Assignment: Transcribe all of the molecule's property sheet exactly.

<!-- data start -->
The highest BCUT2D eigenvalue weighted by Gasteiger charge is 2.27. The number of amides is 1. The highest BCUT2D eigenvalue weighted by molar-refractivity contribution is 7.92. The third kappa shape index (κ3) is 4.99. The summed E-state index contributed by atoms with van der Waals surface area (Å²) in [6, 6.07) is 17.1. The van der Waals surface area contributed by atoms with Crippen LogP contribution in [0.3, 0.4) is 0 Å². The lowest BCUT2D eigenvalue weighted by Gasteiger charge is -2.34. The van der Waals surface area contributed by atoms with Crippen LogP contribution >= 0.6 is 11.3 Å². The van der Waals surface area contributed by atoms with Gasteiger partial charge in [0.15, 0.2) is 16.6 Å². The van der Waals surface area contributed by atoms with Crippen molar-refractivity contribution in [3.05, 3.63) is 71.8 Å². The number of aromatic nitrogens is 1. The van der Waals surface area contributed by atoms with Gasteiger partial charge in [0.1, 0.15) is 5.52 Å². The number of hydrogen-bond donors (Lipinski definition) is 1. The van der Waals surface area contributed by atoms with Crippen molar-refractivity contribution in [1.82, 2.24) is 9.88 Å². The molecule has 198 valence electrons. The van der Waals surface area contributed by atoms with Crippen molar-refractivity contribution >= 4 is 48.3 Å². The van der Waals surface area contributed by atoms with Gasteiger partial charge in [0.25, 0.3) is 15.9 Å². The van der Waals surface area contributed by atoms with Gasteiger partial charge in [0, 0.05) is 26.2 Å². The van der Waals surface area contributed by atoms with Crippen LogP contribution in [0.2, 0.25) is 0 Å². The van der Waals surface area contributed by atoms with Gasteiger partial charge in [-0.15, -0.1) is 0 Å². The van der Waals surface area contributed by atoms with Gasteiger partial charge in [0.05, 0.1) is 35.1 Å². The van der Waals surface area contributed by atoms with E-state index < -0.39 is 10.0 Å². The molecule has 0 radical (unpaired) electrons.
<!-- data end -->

The highest BCUT2D eigenvalue weighted by Gasteiger charge is 2.27. The number of amides is 1. The highest BCUT2D eigenvalue weighted by molar-refractivity contribution is 7.92. The third kappa shape index (κ3) is 4.99. The summed E-state index contributed by atoms with van der Waals surface area (Å²) in [6, 6.07) is 17.1. The van der Waals surface area contributed by atoms with Crippen LogP contribution in [0.3, 0.4) is 0 Å². The lowest BCUT2D eigenvalue weighted by Gasteiger charge is -2.34. The van der Waals surface area contributed by atoms with Crippen LogP contribution >= 0.6 is 11.3 Å². The van der Waals surface area contributed by atoms with Gasteiger partial charge in [0.15, 0.2) is 16.6 Å². The van der Waals surface area contributed by atoms with Crippen molar-refractivity contribution in [3.05, 3.63) is 71.8 Å². The number of aromatic nitrogens is 1. The van der Waals surface area contributed by atoms with Gasteiger partial charge in [0.1, 0.15) is 5.52 Å². The number of hydrogen-bond donors (Lipinski definition) is 1. The van der Waals surface area contributed by atoms with Crippen molar-refractivity contribution in [1.82, 2.24) is 9.88 Å². The molecule has 198 valence electrons. The van der Waals surface area contributed by atoms with Crippen molar-refractivity contribution >= 4 is 48.3 Å². The van der Waals surface area contributed by atoms with Gasteiger partial charge in [0.25, 0.3) is 15.9 Å². The van der Waals surface area contributed by atoms with Gasteiger partial charge in [0, 0.05) is 26.2 Å². The van der Waals surface area contributed by atoms with Crippen LogP contribution in [0.2, 0.25) is 0 Å². The van der Waals surface area contributed by atoms with Gasteiger partial charge in [-0.15, -0.1) is 0 Å². The van der Waals surface area contributed by atoms with Gasteiger partial charge in [0.05, 0.1) is 35.1 Å². The van der Waals surface area contributed by atoms with E-state index < -0.39 is 10.0 Å². The molecule has 0 radical (unpaired) electrons.